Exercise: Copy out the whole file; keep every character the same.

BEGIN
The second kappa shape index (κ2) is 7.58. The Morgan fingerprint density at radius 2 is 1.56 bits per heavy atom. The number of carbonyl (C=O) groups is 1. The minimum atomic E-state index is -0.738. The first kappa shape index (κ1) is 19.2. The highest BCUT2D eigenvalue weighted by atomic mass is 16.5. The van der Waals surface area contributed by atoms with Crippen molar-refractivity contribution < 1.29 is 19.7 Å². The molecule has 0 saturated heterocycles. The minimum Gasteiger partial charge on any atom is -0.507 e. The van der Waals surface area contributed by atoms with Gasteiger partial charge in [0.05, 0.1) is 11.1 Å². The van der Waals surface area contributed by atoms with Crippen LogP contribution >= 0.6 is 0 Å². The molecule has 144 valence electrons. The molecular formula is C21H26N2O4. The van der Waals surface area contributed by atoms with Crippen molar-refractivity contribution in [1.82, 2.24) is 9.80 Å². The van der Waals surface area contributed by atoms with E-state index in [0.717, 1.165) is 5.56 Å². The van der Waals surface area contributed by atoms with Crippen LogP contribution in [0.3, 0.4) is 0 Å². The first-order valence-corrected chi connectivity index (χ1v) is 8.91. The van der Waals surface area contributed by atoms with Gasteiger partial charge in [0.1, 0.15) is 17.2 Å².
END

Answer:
The second kappa shape index (κ2) is 7.58. The Morgan fingerprint density at radius 2 is 1.56 bits per heavy atom. The number of carbonyl (C=O) groups is 1. The minimum atomic E-state index is -0.738. The first kappa shape index (κ1) is 19.2. The highest BCUT2D eigenvalue weighted by atomic mass is 16.5. The van der Waals surface area contributed by atoms with Crippen molar-refractivity contribution < 1.29 is 19.7 Å². The molecule has 0 saturated heterocycles. The minimum Gasteiger partial charge on any atom is -0.507 e. The van der Waals surface area contributed by atoms with Gasteiger partial charge in [0.05, 0.1) is 11.1 Å². The van der Waals surface area contributed by atoms with Crippen LogP contribution >= 0.6 is 0 Å². The molecule has 144 valence electrons. The molecular formula is C21H26N2O4. The van der Waals surface area contributed by atoms with Crippen molar-refractivity contribution in [1.82, 2.24) is 9.80 Å². The van der Waals surface area contributed by atoms with E-state index in [0.717, 1.165) is 5.56 Å². The van der Waals surface area contributed by atoms with Crippen LogP contribution in [0.3, 0.4) is 0 Å². The first-order valence-corrected chi connectivity index (χ1v) is 8.91. The van der Waals surface area contributed by atoms with Gasteiger partial charge in [0.1, 0.15) is 17.2 Å².